Sweater Vests Are Cool

victimofyourpelvicsorcery:

iamxmrk:

This is why I hate texting sometimes.

I don’t know if I am Key or Peele. 

ner-tamin:

The Book of Dreams. Linocut.

ner-tamin:

The Book of Dreams. Linocut.

I did go to school for Marine Biology, but the cool thing is… the greatest thing for me is that Polynesians, our gods, Kahoali, Maui, all these water gods, so it’s really cool and a honor to be playing a [water] character. And there’s not too many brown superheroes, so I’m really looking forward to representing the Polynesians, the natives.

My family are some of the greatest water men on earth. I’m not, but I’m going to go train with them. But it’s really an honor just being a Polynesian. And water is the most important thing in this world and we all know it. It’s cool be a part of DC’s universe.

Jason Momoa on getting to play Aquaman (via fyeahlilbit3point0)

zforzelma:

A Midsummer Night’s Dream [x]

What with the Mercutio/Romeo kiss from the other day I feel like I should have a tag specifically for “men kissing in Shakespeare plays even though it’s not in the text, but after 400 years of unresolved sexual tension it’s time.”

veganbutt:

darkwater-smidge:

So I learned from my friend that coconut water can be used as an emergency blood transfusion, and of course my first thought was “So, can a vampire drink coconut water?”

and of course we had this idea of these tropical vampires being horrified when these old world vampires come and are still drinking blood like some sort of monster.

guys oh my god
VEGAN VAMPIRES

runmonsterun:

ROBBIEEE REYESSSS!

runmonsterun:

ROBBIEEE REYESSSS!

somepotternerd:

Hagrid Hagrid Potter, you were named after the onLY GUY IN MY LIFE WHO LOOKED OUT FOR ME WITH ZERO ULTERIOR MOTIVES HE LITERALLY JUST CARED ABOUT ME BECAUSE HE WAS A GENUINELY NICE PERSON AND HE DESERVES SOME RECOGNITION FOR THAT

nock-nock-nock:

『 海月姫 / Princess Jellyfish 』 (Film 2014)

gohomeluhan:

As I’m walking through Target with my little sister, the kid somehow manages to convince me to take a trip down the doll aisle. I know the type - brands that preach diversity through displays of nine different variations of white and maybe a black girl if you’re lucky enough. What I instead found as soon as I turned into the aisle were these two boxes.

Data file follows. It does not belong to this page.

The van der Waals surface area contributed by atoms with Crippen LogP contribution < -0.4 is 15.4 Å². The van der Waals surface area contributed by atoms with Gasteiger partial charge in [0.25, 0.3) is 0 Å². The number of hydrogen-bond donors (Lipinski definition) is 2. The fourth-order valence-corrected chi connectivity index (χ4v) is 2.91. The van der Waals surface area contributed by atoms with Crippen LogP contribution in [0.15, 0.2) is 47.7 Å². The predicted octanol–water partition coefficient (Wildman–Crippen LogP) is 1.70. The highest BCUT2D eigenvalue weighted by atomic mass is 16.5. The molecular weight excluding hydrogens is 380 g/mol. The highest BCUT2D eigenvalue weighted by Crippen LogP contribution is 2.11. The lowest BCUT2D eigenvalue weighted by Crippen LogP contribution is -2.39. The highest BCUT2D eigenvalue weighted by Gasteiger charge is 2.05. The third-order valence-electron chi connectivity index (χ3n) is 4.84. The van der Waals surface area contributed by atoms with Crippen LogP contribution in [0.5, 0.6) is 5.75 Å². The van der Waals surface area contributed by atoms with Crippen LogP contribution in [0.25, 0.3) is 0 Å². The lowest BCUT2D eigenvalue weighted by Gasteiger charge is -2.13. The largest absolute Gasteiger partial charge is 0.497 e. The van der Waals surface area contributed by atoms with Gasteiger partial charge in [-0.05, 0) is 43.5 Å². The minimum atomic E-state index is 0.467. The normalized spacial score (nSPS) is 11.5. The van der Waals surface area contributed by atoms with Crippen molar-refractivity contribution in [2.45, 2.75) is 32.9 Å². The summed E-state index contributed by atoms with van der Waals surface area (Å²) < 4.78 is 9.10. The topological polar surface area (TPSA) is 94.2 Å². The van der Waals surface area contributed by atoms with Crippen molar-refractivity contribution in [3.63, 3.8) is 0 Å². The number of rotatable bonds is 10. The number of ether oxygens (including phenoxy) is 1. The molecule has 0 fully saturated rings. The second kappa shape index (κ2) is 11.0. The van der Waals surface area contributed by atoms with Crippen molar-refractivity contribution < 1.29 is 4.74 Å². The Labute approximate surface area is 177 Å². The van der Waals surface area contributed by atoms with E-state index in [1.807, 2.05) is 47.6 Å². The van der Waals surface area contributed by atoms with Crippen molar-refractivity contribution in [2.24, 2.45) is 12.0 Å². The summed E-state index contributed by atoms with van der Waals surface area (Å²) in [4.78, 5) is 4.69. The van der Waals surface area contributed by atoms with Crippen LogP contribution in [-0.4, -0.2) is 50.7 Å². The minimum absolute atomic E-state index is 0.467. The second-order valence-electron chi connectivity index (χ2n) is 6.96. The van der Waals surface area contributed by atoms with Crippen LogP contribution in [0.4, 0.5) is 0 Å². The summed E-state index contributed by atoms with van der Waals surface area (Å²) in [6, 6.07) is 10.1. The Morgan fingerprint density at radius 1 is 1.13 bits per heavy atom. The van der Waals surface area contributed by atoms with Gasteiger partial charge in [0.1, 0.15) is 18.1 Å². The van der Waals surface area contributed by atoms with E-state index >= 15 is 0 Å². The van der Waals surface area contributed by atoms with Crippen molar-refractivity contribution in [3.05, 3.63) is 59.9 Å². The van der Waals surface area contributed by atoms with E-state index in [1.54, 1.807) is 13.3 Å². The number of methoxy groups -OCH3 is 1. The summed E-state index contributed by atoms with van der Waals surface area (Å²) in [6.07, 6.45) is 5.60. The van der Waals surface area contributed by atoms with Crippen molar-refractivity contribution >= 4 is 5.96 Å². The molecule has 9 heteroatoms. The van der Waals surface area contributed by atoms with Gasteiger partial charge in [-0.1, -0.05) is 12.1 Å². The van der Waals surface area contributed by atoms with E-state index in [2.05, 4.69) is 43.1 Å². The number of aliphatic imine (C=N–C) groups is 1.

The girl on the left is Shola, an Afghani girl from Kabul with war-torn eyes. Her biography on the inside flap tells us that “her country has been at war since before she was born”, and all she has left of her family is her older sister. They’re part of a circus, the one source of light in their lives, and they read the Qur’an. She wears a hijab.

The girl on the right is Nahji, a ten-year-old Indian girl from Assam, where “young girls are forced to work and get married at a very early age”. Nahji is smart, admirable, extremely studious. She teaches her fellow girls to believe in themselves. In the left side of her nose, as tradition mandates, she has a piercing. On her right hand is a henna tattoo.

As a Pakistani girl growing up in post-9/11 America, this is so important to me. The closest thing we had to these back in my day were “customizable” American Girl dolls, who were very strictly white or black. My eyes are green, my hair was black, and my skin is brown, and I couldn’t find my reflection in any of those girls. Yet I settled, just like I settled for the terrorist jokes boys would throw at me, like I settled for the butchered pronunciations of names of mine and my friends’ countries. I settled for a white doll, who at least had my eyes if nothing else, and I named her Rabeea and loved her. But I still couldn’t completely connect to her.

My little sister, who had been the one to push me down the aisle in the first place, stopped to stare with me at the girls. And then the words, “Maybe they can be my American Girls,” slipped out of her mouth. This young girl, barely represented in today’s society, finally found a doll that looks like her, that wears the weird headscarf that her grandma does and still manages to look beautiful.

I turned the dolls’ boxes around and snapped a picture of the back of Nahji’s. There are more that I didn’t see in the store; a Belarusian, an Ethiopian, a Brazilian, a Laotian, a Native American, a Mexican. And more.

These are Hearts 4 Hearts dolls, and while they haven’t yet reached all parts of the world (I think they have yet to come out with an East Asian girl), they need all the support they can get so we can have a beautiful doll for every beautiful young girl, so we can give them what our generation never had.

Please don’t let this die. If you know a young girl, get her one. I know I’m buying Shola and Nahji for my little sister’s next birthday, because she needs a doll with beautiful brown skin like hers, a doll who wears a hijab like our older sister, a doll who wears real henna, not the blue shit white girls get at the beach.

The Hearts 4 Hearts girls are so important. Don’t overlook them. Don’t underestimate them. These can be the future if we let them.

You can read more about the dolls here: http://www.playmatestoys.com/brands/hearts-for-hearts-girls

faceless-enemy-among-us:

joanashino:

What a Queen :O

A Goddess…. (( ;°Д°))

art-of-swords:

Handmade Swords - Vardhllokur (Spirit Song)

  • Maker: Jake Powning
  • Medium: steel, oak, bitch, bronze, silver
  • Measurements: overall length 86.4 cm; weight 1.275 kg

Vardhllokur is a pattern-welded Viking sword with ancient bog-oak grip. The scabbard is yellow birch with Mammen style ornamentation while the hilt is bronze with silver and copper wire accents.

Source: Copyright © 2014 Jake Powning Swords